Anyone that knows me on a personal level well, or anyone who has read any of my poetry collections, knows that I lost my dad to cancer. I was young when this happened, and by young I mean 20, a junior in college. It happened fast. He was diagnosed by the end of my winter break that year, and by February, he died. When I learned of his diagnosis, I remember walking in the January cold, trying to process the news that my dad had throat cancer. I didn’t cry. I don’t even think I screamed. I do remember how tightly I clenched my fists that hung at my sides as I walked. Yet, I knew something was wrong after he picked me up from college and stopped on the side of the PA Turnpike to vomit. He also thinned since I saw him last. Only a month or so into the new semester, I received a call that I had to come home again because my father was essentially on his death bed, and I remember that drive home with my sister and the emotions that ran through us both that blustery February day, as we knew driving home meant we were driving home to say goodbye to our dad.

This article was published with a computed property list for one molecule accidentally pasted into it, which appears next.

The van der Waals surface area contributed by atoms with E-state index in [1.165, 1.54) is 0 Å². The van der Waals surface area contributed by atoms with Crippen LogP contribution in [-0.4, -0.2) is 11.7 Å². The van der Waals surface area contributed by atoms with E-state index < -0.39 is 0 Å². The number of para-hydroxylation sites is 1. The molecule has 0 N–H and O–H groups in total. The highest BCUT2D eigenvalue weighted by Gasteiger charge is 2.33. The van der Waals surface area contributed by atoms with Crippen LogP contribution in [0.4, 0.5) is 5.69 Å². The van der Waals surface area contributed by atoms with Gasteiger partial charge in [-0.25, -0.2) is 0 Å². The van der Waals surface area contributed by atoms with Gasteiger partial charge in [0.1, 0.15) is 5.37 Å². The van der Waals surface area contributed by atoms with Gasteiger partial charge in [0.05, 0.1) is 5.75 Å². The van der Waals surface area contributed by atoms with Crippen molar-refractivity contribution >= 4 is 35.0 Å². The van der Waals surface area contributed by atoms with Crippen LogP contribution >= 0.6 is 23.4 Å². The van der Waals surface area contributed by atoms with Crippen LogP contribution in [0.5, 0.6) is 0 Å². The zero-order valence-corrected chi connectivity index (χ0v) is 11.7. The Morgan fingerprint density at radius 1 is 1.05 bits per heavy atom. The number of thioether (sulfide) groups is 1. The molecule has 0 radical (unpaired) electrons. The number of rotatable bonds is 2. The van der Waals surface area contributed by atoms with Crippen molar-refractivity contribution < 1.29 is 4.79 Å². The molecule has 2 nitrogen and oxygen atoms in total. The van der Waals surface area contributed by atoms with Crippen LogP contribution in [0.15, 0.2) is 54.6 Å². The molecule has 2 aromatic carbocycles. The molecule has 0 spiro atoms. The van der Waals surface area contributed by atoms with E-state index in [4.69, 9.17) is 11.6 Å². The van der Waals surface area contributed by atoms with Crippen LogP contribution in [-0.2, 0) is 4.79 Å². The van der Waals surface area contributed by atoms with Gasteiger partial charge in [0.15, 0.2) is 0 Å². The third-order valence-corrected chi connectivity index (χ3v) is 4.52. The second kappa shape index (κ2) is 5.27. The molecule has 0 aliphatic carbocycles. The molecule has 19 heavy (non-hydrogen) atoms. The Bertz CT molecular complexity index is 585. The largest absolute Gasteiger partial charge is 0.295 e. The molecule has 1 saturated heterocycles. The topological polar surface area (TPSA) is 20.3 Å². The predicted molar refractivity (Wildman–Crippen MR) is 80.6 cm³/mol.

Last year, I was asked to write a piece of flash non-fiction for the Schuylkill Valley Journal’s blog for an “Origin of Interest” series they ran. I was asked to write one about my love of the horror genre. It didn’t take me long to start writing. Some of the best memories I have between my father and I involve watching films like Psycho, Night of the Living Dead, and Friday the 13th with him. He took me to Blockbuster many Friday nights, where I roamed the aisles and picked out another horror VHS rental. Beyond that, he also fed and supported my obsession to turn my childhood home into a graveyard every Halloween, complete with mannequins that occupied the porch, including Dracula in a coffin and a bloody chef. He worked wonders with fishing wire.
In honor of Father’s Dad and my dad, I’m sharing again that piece I wrote for the SVJ blog.
To all the dads out there, Happy Fathers Day.